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Meet Jordi Polycarpe

Today we’d like to introduce you to Jordi Polycarpe.

Thanks for sharing your story with us Jordi. So, let’s start at the beginning and we can move on from there.
I’m from a little town in Queens, NY called Rosedale, and I’ve lived there my entire life before I came to Miami for college in 2018. I’ve been writing music since I was eight years old. Most people think I’m exaggerating when I say that, or that I probably was just writing dumb little things, but picture me, a 3rd grader in Catholic school, writing songs that sounded like Paramore (and that’s O.G. red-haired Hayley Williams, not pink-hair-and-bangs Hayley for those who know), feeling a little disconnected. That’s what I consider my jumping-off point, but my mom swears I was humming the lullabies she used to sing to me back to her by the time I was a few months old.

Music, for me, was one of those things you have in your life that’s just screaming at you to pay attention to it, but it takes you forever to notice it. I was constantly writing, I had been taking piano lessons since I was three, picked up guitar at 14, producing on Garageband at 15, and singing the whole time, but I was operating under the assumption that I could never actually pursue it. It wasn’t until my high school music composition teacher pushed me to apply for a high school program at NYU that I even knew I could go to college for music. 1 EP and three singles later, here I am, at the University of Miami’s Frost School of Music, doing what I love with a passion and a fury to say the least.

Great, so let’s dig a little deeper into the story – has it been an easy path overall and if not, what were the challenges you’ve had to overcome?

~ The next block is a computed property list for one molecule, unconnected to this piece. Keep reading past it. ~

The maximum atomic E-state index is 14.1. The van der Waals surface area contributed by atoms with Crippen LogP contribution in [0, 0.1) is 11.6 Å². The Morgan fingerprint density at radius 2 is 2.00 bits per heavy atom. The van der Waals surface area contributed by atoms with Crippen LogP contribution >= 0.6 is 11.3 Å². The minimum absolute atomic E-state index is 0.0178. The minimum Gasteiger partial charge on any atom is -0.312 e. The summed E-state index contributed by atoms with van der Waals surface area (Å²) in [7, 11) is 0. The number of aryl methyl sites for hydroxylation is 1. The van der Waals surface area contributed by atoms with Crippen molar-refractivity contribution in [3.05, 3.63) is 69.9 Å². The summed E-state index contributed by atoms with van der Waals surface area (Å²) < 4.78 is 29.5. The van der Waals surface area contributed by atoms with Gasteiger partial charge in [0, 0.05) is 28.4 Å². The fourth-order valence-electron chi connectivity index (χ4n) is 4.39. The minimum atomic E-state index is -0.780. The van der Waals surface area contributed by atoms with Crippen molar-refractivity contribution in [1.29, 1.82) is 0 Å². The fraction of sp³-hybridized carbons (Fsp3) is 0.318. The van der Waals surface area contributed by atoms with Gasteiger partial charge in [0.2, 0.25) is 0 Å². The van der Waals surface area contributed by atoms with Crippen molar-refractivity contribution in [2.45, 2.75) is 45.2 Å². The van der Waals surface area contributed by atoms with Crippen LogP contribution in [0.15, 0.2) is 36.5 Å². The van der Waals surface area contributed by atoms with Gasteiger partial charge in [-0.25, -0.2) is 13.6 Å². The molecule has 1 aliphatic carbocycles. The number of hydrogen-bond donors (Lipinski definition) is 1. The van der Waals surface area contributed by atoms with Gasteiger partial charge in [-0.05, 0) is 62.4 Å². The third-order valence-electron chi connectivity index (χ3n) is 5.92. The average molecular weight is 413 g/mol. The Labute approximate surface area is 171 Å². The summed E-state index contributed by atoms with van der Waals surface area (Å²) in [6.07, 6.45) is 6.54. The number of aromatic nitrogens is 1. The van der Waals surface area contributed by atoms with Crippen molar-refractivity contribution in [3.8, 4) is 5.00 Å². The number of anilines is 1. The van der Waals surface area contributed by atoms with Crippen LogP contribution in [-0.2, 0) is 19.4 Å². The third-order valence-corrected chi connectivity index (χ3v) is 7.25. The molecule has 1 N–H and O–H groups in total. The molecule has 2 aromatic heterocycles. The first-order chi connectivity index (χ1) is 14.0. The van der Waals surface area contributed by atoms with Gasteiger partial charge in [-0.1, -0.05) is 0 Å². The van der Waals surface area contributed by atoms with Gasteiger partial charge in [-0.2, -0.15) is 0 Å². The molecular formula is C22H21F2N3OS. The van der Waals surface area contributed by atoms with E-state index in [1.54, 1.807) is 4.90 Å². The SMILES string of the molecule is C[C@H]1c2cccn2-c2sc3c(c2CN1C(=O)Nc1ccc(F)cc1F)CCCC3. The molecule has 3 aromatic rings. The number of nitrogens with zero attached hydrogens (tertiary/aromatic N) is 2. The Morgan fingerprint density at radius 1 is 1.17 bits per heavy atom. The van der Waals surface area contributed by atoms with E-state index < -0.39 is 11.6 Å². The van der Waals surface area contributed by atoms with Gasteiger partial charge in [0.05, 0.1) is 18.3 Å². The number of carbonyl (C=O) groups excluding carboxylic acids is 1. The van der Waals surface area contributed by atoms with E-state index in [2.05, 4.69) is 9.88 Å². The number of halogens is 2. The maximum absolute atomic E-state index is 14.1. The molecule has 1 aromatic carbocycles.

I am the daughter of very strong-willed Haitian parents, which is definitely something I am infinitely grateful for, but as is the case with Caribbean diaspora kids, you’re expected to pick something with a set path: medicine, law, things like that. So I think that stopped me from being able to take myself seriously and really let myself develop as an artist earlier on.

I’ve always been a very sensitive person to put it kindly. Anxiety, depression, and body image issues definitely played a really big part in that as well for most of my childhood, and even still now. I had so much self-doubt, and I think that’s the number one killer of dreams. It’s hard when you don’t see a lot of people who look like you, making music like you, but it took me a long time to realize that being unique was an asset. I felt underdeveloped, untalented, and naive to even be trying to pursue this, but when it really comes down to it, I know in my heart that this is what I’m meant to do. It’s hard enough being a black, queer woman, that’s like a triple threat to mainstream America, but I also think we’re some of the most resilient people. My identities and my struggles along the way have made me stronger and definitely shaped who I am today, and what I write about.

Can you give our readers some background on your music?